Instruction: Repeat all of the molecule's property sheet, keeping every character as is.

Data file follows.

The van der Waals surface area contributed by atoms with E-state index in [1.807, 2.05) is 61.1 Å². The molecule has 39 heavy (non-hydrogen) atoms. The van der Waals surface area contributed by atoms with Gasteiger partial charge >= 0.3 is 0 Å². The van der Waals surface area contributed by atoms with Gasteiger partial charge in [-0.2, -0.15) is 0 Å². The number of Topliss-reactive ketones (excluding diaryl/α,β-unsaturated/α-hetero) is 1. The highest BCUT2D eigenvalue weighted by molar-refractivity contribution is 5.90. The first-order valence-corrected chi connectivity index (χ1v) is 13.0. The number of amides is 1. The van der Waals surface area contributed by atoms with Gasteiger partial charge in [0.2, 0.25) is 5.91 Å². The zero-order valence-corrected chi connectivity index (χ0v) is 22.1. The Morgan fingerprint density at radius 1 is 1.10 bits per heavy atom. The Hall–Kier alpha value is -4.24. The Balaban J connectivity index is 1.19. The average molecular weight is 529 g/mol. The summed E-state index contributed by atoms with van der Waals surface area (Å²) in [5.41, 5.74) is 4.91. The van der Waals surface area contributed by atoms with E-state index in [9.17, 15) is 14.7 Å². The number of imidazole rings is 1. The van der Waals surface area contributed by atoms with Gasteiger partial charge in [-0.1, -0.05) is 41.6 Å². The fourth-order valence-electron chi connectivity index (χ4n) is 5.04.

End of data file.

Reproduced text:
The van der Waals surface area contributed by atoms with E-state index in [1.807, 2.05) is 61.1 Å². The molecule has 39 heavy (non-hydrogen) atoms. The van der Waals surface area contributed by atoms with Gasteiger partial charge >= 0.3 is 0 Å². The van der Waals surface area contributed by atoms with Gasteiger partial charge in [-0.2, -0.15) is 0 Å². The number of Topliss-reactive ketones (excluding diaryl/α,β-unsaturated/α-hetero) is 1. The highest BCUT2D eigenvalue weighted by molar-refractivity contribution is 5.90. The first-order valence-corrected chi connectivity index (χ1v) is 13.0. The number of amides is 1. The van der Waals surface area contributed by atoms with Gasteiger partial charge in [0.2, 0.25) is 5.91 Å². The zero-order valence-corrected chi connectivity index (χ0v) is 22.1. The Morgan fingerprint density at radius 1 is 1.10 bits per heavy atom. The Hall–Kier alpha value is -4.24. The Balaban J connectivity index is 1.19. The average molecular weight is 529 g/mol. The summed E-state index contributed by atoms with van der Waals surface area (Å²) in [5.41, 5.74) is 4.91. The van der Waals surface area contributed by atoms with E-state index in [9.17, 15) is 14.7 Å². The number of imidazole rings is 1. The van der Waals surface area contributed by atoms with Gasteiger partial charge in [-0.1, -0.05) is 41.6 Å². The fourth-order valence-electron chi connectivity index (χ4n) is 5.04.